• Better low-light sensitivity: Requires less light for good images (0.4 stops ISO advantage).
  • Fewer buttons to press: Is equipped with a touch-sensitive rear screen to facilitate handling.
  • Easier time-lapse photography: Has an intervalometer built-in for low frequency shooting.
  • More compact: Is smaller (133x85mm vs 143x104mm) and thus needs less room in the bag.
  • Less heavy: Is lighter (by 364g or 43 percent) and hence easier to carry around.
  • Easier travel charging: Can be conveniently charged via its USB port.
  • More legacy lens friendly: Can take a broad range of non-native lenses via adapters.
  • Faster buffer clearing: Supports a more advanced SD data transfer standard (UHS-II vs UHS-I).
  • More affordable: Was introduced into a lower priced category (59 percent cheaper at launch).
  • More modern: Reflects 2 years and 4 months of technical progress since the A99 II launch.

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Advantages of the Sony Alpha ALT-A99 II:

  • More detail: Has more megapixels (42.2 vs 26MP), which boosts linear resolution by 27%.
  • Maximized detail: Lacks an anti-alias filter to exploit the sensor's full resolution potential.
  • Better image quality: Scores markedly higher (7 points) in the DXO overall evaluation.
  • Richer colors: Generates noticeably more natural colors (1.1 bits more color depth).
  • More dynamic range: Captures a broader range of light and dark details (1.5 EV of extra DR).
  • Larger viewfinder image: Features a viewfinder with a higher magnification (0.78x vs 0.70x).
  • Easier setting verification: Features a control panel on top to check shooting parameters.
  • More detailed LCD: Has a higher resolution rear screen (1229k vs 1040k dots).
  • Faster shutter: Has higher mechanical shutter speed (1/8000s vs 1/4000s) to freeze action.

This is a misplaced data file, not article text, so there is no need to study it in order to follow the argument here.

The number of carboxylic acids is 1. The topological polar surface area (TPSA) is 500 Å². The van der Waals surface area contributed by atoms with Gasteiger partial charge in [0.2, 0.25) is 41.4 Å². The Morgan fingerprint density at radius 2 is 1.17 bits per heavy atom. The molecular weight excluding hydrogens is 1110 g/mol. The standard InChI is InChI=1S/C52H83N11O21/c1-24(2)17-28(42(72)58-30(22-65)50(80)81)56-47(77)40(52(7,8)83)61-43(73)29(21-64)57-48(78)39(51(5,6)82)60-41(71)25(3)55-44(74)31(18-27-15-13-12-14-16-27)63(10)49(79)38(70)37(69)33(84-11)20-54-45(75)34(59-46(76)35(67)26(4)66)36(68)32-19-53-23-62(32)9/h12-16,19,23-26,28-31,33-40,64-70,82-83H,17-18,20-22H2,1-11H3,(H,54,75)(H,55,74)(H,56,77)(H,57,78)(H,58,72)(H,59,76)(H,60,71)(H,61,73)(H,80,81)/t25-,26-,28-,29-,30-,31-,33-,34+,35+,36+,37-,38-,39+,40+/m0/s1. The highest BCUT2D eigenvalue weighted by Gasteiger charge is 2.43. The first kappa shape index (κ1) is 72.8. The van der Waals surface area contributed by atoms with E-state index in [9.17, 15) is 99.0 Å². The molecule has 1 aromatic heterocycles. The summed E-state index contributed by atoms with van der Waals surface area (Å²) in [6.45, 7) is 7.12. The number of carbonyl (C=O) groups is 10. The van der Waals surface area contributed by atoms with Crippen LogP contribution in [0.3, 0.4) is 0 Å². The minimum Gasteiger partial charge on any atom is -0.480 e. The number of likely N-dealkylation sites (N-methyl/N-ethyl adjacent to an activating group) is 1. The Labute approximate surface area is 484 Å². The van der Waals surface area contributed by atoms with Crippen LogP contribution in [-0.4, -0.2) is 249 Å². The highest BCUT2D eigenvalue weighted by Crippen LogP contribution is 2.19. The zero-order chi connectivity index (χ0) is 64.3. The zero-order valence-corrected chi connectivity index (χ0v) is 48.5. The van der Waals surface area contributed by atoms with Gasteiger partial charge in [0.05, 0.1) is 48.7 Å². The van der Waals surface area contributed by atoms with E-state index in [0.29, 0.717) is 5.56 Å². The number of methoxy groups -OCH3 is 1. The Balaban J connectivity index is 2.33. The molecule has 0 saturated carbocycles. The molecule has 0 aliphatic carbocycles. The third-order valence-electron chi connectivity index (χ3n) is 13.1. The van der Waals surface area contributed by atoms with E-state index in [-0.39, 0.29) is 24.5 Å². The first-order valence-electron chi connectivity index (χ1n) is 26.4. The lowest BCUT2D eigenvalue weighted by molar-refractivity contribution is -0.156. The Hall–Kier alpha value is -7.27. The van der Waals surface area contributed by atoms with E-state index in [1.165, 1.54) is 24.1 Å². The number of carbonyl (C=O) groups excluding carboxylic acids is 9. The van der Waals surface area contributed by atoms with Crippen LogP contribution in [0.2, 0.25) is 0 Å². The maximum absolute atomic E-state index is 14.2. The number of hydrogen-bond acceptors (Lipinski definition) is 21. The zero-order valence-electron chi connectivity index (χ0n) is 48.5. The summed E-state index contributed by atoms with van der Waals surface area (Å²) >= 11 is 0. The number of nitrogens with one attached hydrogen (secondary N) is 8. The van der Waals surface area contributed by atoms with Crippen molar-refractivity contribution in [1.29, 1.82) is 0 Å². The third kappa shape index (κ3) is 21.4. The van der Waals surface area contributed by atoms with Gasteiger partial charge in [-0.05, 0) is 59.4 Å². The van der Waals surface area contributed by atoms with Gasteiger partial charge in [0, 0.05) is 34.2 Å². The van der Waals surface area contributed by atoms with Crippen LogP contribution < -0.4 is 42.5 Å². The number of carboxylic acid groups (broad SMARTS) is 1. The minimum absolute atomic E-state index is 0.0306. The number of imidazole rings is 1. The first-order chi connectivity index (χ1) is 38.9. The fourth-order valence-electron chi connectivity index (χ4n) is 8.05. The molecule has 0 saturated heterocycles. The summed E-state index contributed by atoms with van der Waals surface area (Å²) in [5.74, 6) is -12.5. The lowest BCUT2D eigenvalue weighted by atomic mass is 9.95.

• Faster burst: Shoots at higher frequency (12 vs 5 flaps/sec) to capture the decisive moment.
  • Longer lasting: Gets more shots (490 versus 250) out of a single battery charge.
  • Better sealing: Is splash and dust sealed for shooting in inclement weather conditions.
  • Sharper images: Has stabilization technology built-in to reduce the impact of hand-shake.
  • Easier device pairing: Supports NFC for fast wireless image transfer over short distances.
  • Better studio light control: Has a PC Sync socket to connect to professional strobe lights.
  • Greater peace of mind: Features a second card slot as a backup in case of memory card failure.
  • More heavily discounted: Has been around for much longer (launched in September 2016).

If the count of relative strengths (bullet points above) is taken as a measure, the A99 II is the clear winner of the contest (17 : 11 points). However, the relative importance of the various individual camera aspects will vary according to personal preferences and needs, so that you might like to apply corresponding weights to the particular features before making a decision on a new camera. A professional wildlife photographer will view the differences between cameras in a way that diverges from the perspective of a family photog, and a person interested in architecture has distinct needs from a sports shooter. Hence, the decision which camera is best and worth buying is often a very personal one.

RP 11:17 A99 II